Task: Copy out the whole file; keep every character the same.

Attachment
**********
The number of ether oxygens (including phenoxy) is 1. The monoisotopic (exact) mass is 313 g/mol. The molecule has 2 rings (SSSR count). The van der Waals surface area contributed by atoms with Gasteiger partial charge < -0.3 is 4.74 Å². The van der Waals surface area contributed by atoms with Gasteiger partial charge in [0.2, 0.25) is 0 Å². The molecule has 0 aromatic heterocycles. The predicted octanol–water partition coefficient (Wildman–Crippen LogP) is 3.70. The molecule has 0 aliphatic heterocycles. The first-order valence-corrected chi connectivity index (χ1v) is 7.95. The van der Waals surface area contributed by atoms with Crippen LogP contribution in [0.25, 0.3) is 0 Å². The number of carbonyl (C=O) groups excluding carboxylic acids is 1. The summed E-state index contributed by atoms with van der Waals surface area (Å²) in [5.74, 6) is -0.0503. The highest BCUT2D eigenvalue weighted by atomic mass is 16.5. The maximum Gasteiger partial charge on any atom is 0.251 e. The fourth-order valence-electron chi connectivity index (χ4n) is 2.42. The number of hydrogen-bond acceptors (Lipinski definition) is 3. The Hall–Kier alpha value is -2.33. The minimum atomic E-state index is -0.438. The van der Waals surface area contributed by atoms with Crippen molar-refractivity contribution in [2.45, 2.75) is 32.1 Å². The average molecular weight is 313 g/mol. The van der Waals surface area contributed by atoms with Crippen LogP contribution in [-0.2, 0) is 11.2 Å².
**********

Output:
The number of ether oxygens (including phenoxy) is 1. The monoisotopic (exact) mass is 313 g/mol. The molecule has 2 rings (SSSR count). The van der Waals surface area contributed by atoms with Gasteiger partial charge < -0.3 is 4.74 Å². The van der Waals surface area contributed by atoms with Gasteiger partial charge in [0.2, 0.25) is 0 Å². The molecule has 0 aromatic heterocycles. The predicted octanol–water partition coefficient (Wildman–Crippen LogP) is 3.70. The molecule has 0 aliphatic heterocycles. The first-order valence-corrected chi connectivity index (χ1v) is 7.95. The van der Waals surface area contributed by atoms with Crippen LogP contribution in [0.25, 0.3) is 0 Å². The number of carbonyl (C=O) groups excluding carboxylic acids is 1. The summed E-state index contributed by atoms with van der Waals surface area (Å²) in [5.74, 6) is -0.0503. The highest BCUT2D eigenvalue weighted by atomic mass is 16.5. The maximum Gasteiger partial charge on any atom is 0.251 e. The fourth-order valence-electron chi connectivity index (χ4n) is 2.42. The number of hydrogen-bond acceptors (Lipinski definition) is 3. The Hall–Kier alpha value is -2.33. The minimum atomic E-state index is -0.438. The van der Waals surface area contributed by atoms with Crippen molar-refractivity contribution in [2.45, 2.75) is 32.1 Å². The average molecular weight is 313 g/mol. The van der Waals surface area contributed by atoms with Crippen LogP contribution in [-0.2, 0) is 11.2 Å².